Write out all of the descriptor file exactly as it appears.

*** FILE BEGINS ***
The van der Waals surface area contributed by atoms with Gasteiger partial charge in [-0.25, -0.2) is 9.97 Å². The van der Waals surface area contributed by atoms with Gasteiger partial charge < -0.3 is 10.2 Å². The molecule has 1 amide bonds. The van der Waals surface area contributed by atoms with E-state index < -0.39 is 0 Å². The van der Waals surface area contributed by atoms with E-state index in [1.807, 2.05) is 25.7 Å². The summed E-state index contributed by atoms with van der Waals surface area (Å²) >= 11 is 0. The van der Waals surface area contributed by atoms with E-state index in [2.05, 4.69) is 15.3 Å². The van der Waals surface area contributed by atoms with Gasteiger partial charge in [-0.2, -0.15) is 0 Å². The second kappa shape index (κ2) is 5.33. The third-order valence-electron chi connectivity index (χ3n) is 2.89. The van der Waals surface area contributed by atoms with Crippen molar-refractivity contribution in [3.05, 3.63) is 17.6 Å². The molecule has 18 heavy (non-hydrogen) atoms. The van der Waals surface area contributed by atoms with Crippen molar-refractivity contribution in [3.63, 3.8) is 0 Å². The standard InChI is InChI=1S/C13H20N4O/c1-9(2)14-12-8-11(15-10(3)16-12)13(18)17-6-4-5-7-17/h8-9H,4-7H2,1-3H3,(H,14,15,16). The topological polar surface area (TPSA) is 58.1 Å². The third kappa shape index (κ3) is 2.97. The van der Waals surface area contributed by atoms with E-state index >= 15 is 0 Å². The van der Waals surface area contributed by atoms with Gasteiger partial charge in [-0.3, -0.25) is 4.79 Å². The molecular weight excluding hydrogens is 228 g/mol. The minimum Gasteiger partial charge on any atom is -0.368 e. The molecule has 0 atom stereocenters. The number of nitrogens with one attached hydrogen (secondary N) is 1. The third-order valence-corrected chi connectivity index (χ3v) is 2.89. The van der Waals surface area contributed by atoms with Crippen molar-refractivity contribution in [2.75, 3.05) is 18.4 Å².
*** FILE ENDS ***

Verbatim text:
The van der Waals surface area contributed by atoms with Gasteiger partial charge in [-0.25, -0.2) is 9.97 Å². The van der Waals surface area contributed by atoms with Gasteiger partial charge < -0.3 is 10.2 Å². The molecule has 1 amide bonds. The van der Waals surface area contributed by atoms with E-state index < -0.39 is 0 Å². The van der Waals surface area contributed by atoms with E-state index in [1.807, 2.05) is 25.7 Å². The summed E-state index contributed by atoms with van der Waals surface area (Å²) >= 11 is 0. The van der Waals surface area contributed by atoms with E-state index in [2.05, 4.69) is 15.3 Å². The van der Waals surface area contributed by atoms with Gasteiger partial charge in [-0.2, -0.15) is 0 Å². The second kappa shape index (κ2) is 5.33. The third-order valence-electron chi connectivity index (χ3n) is 2.89. The van der Waals surface area contributed by atoms with Crippen molar-refractivity contribution in [3.05, 3.63) is 17.6 Å². The molecule has 18 heavy (non-hydrogen) atoms. The van der Waals surface area contributed by atoms with Crippen molar-refractivity contribution in [3.63, 3.8) is 0 Å². The standard InChI is InChI=1S/C13H20N4O/c1-9(2)14-12-8-11(15-10(3)16-12)13(18)17-6-4-5-7-17/h8-9H,4-7H2,1-3H3,(H,14,15,16). The topological polar surface area (TPSA) is 58.1 Å². The third kappa shape index (κ3) is 2.97. The van der Waals surface area contributed by atoms with E-state index >= 15 is 0 Å². The van der Waals surface area contributed by atoms with Gasteiger partial charge in [-0.3, -0.25) is 4.79 Å². The molecular weight excluding hydrogens is 228 g/mol. The minimum Gasteiger partial charge on any atom is -0.368 e. The molecule has 0 atom stereocenters. The number of nitrogens with one attached hydrogen (secondary N) is 1. The third-order valence-corrected chi connectivity index (χ3v) is 2.89. The van der Waals surface area contributed by atoms with Crippen molar-refractivity contribution in [2.75, 3.05) is 18.4 Å².